Photography by Yuri Krasov
If Berkeley is not making headlines by blocking a navy recruiter‘s office, nude-sitting on trees designated for removal, or protesting against tuition hikes with a siege of a faculty building, it quietly lives its rather comfortable life. Consider a relaxing weekend in Berkeley expressed in its new motto, Come for the Culture Stay for the Food. Enjoy what farmer’s market entrepreneurs, creative restaurant chefs, and hotel designers offer for visitors in this world-famous university town. Spending a couple of days in Berkeley can turn into a rewarding and educational experience.
My glorious weekend in Berkeley began at the newly renovated Hotel Shattuck Plaza (hotelshattuckplaza.com) designed by Ziv Davis team and owned by BPR properties (bprproperties.com, started by B.B. Patel more than 35 years ago).
A bold statement made by a peace sign at the entrance, right on the Carrara marble floor; a decadent red glass chandelier, and dramatic black and white columns throughout the lobby were all part of a site-specific design, also defined by feverishly bright wallpaper and carpeting in clashing colors and patterns. Moderately toned rooms and suites welcomed travelers with serene beds and squeaky clean white marble-clad bathrooms. A top floor meeting room opened to a rooftop sunset view…
Saturday morning started with a farmer’s market (ecologycenter.org), brimming with then seasonal apples and pears, homemade cheeses and Saint Benoit yogurt, Hog Island oysters, and Blue Bottle Coffee. Scott Howard, Executive Chef of Five Modern American Bistro and Bar located in the Hotel (five-berkeley.com), took us, a small group of inquisitive reporters, on his market walk. He picked Warren Pears for salad, kale for a roasted halibut course, and sucrine du berry squash for a decadent soup.
That night, we indulged in Chef Scott’s haute cuisine, but not before we experienced some street-friendly food options on a Gourmet Ghetto Culinary Tour (gourmetghetto.org). Two Israel kibbutz-inspired collectives still thrive here, four decades after their inception – The Cheese Board (cheeseboardcollective.coop) and Juice Bar (thejuicebar.org). Berkeley residents and visitors alike queue around the block for the Cheese Board famous pizza and for Juice Bar‘s delectable vegetarian fair. All decisions are made collectively here; there are no managers to oversee the conscientious workers; everybody has health insurance, and no one was laid off in the worst economic times… an [otherwise unattainable] communist ideal in addition to highly marketable capitalist quality of the product!
Another historical institution – Saul’s Restaurant & Delicatessen – forty years and counting of succulent brisket pastrami, velvety chopped liver, celery seed soda, and other Jewish deli gems (saulsdeli.com) is packed every day of the week, but well worth a trip. The original Peet’s Coffee & Tea (peets.com) was also founded in Berkeley in 1966 by Alfred Peet of Holland whose quiet coffee revolution is now preserved and presented in his memorial room here.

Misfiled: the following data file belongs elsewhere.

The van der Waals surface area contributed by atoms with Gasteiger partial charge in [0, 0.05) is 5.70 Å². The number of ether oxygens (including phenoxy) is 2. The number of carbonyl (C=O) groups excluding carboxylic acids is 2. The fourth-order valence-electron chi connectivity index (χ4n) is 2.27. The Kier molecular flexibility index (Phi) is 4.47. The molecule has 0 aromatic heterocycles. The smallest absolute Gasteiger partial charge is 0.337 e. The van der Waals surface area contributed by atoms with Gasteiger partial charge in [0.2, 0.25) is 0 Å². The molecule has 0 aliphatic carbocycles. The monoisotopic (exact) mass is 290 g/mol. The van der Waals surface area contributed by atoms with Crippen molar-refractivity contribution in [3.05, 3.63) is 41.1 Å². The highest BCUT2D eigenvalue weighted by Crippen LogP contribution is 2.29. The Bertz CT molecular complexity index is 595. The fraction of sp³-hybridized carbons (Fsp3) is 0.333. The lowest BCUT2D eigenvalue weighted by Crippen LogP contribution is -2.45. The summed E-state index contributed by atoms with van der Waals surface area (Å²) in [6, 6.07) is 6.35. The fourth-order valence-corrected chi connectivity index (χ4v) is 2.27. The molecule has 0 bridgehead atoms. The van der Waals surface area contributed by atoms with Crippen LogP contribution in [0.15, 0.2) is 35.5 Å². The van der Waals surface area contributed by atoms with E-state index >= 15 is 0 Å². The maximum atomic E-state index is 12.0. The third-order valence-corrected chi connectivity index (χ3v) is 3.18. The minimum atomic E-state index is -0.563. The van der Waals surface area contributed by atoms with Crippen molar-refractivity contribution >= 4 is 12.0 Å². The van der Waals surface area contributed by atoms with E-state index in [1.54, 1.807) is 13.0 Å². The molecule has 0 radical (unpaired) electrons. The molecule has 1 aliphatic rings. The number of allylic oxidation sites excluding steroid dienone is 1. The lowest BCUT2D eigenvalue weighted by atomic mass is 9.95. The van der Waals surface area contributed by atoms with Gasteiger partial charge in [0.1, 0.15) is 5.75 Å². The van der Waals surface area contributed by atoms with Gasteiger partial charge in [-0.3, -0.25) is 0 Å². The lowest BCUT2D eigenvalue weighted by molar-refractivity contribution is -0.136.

On the same tour, we stopped at Vintage Berkeley Winery (vintageberkeley.com) where good wines from all over the world are priced at $25 or less, and where a bathtub filled with champagne acquired a whole new meaning. We tried Tasmanian honey and habanero flavored truffles at Alegio Chocolate (alegio.com), and picked through lemon, strawberry, and pumpkin cupcakes at Love at First Bite Cupcakery (loveatfirstbitebakery.com).
The last but not least on our way was Gregoire, serving addictive potato puffs with daily changing sauces and founded by M. Gregoire Jacquet. Legend has it that a Michelin-starred restaurateur once tired of white tablecloth and waiters in tuxes and thus opened a couple of madly popular locations of his namesake take-out (gregoirerestaurant.com).
Our Sunday brunch was served at Skates on the Bay (skatesonthebay.com), complete with a spectacular view of the Berkeley Marina. House-baked bread, pastries, and flaky croissants preceded frittatas, huevos, and omelets, as well as delectable buckwheat blinis. Next, we embarked on a tour of Trumer Pils Brewery (trimerbrauerei.com) led by lead brewer Jeff Eaton. First opened in Salzburg in 1601, the brand made a smooth transition to Berkeley in 2004, and started winning away gold medals at World Beer Cups year after year.
Should you have some underage individuals in your party on your Berkeley adventure, Lawrence Hall of Science (lawrencehallofscience.org) is a must; however, anyone would turn into a child in this amazing place of hands-on science and up-close discoveries, where you can study the dynamics of an earthquake, Forces that Shaped the Bay (an outdoor exhibit opened in 2003) or pet a live and possibly venomous snake.
Another great place to visit with a family or on your own – University of California at Berkeley Botanical Gardens (botanicalgardenberkeley.edu) – the oldest in the U.S. started in 1890. Bask in the sun in the midst of South American of African shrubbery; marvel at monkey puzzle tree, or study nicotiana cordifolia – a tobacco plant, once seriously considered for hybridization and spreading in California.